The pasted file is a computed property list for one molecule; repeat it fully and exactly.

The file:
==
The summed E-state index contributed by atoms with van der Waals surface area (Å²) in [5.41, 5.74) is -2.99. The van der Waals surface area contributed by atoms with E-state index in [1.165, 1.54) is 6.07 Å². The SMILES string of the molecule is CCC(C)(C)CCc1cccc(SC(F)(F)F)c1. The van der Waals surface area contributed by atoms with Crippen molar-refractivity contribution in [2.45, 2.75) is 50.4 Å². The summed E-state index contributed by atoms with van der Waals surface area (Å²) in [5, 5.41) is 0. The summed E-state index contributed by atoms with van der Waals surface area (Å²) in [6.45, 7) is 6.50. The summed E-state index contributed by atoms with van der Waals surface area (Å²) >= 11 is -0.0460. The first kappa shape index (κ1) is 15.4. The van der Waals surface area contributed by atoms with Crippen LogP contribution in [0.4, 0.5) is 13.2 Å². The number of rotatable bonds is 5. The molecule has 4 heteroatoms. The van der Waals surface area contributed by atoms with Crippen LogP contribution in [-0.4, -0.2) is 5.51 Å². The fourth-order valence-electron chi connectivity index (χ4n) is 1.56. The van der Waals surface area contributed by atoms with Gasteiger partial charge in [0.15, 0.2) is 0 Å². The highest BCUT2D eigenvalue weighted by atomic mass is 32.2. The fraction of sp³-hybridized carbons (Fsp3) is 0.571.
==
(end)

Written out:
The summed E-state index contributed by atoms with van der Waals surface area (Å²) in [5.41, 5.74) is -2.99. The van der Waals surface area contributed by atoms with E-state index in [1.165, 1.54) is 6.07 Å². The SMILES string of the molecule is CCC(C)(C)CCc1cccc(SC(F)(F)F)c1. The van der Waals surface area contributed by atoms with Crippen molar-refractivity contribution in [2.45, 2.75) is 50.4 Å². The summed E-state index contributed by atoms with van der Waals surface area (Å²) in [5, 5.41) is 0. The summed E-state index contributed by atoms with van der Waals surface area (Å²) in [6.45, 7) is 6.50. The summed E-state index contributed by atoms with van der Waals surface area (Å²) >= 11 is -0.0460. The first kappa shape index (κ1) is 15.4. The van der Waals surface area contributed by atoms with Crippen LogP contribution in [0.4, 0.5) is 13.2 Å². The number of rotatable bonds is 5. The molecule has 4 heteroatoms. The van der Waals surface area contributed by atoms with Crippen LogP contribution in [-0.4, -0.2) is 5.51 Å². The fourth-order valence-electron chi connectivity index (χ4n) is 1.56. The van der Waals surface area contributed by atoms with Gasteiger partial charge in [0.15, 0.2) is 0 Å². The highest BCUT2D eigenvalue weighted by atomic mass is 32.2. The fraction of sp³-hybridized carbons (Fsp3) is 0.571.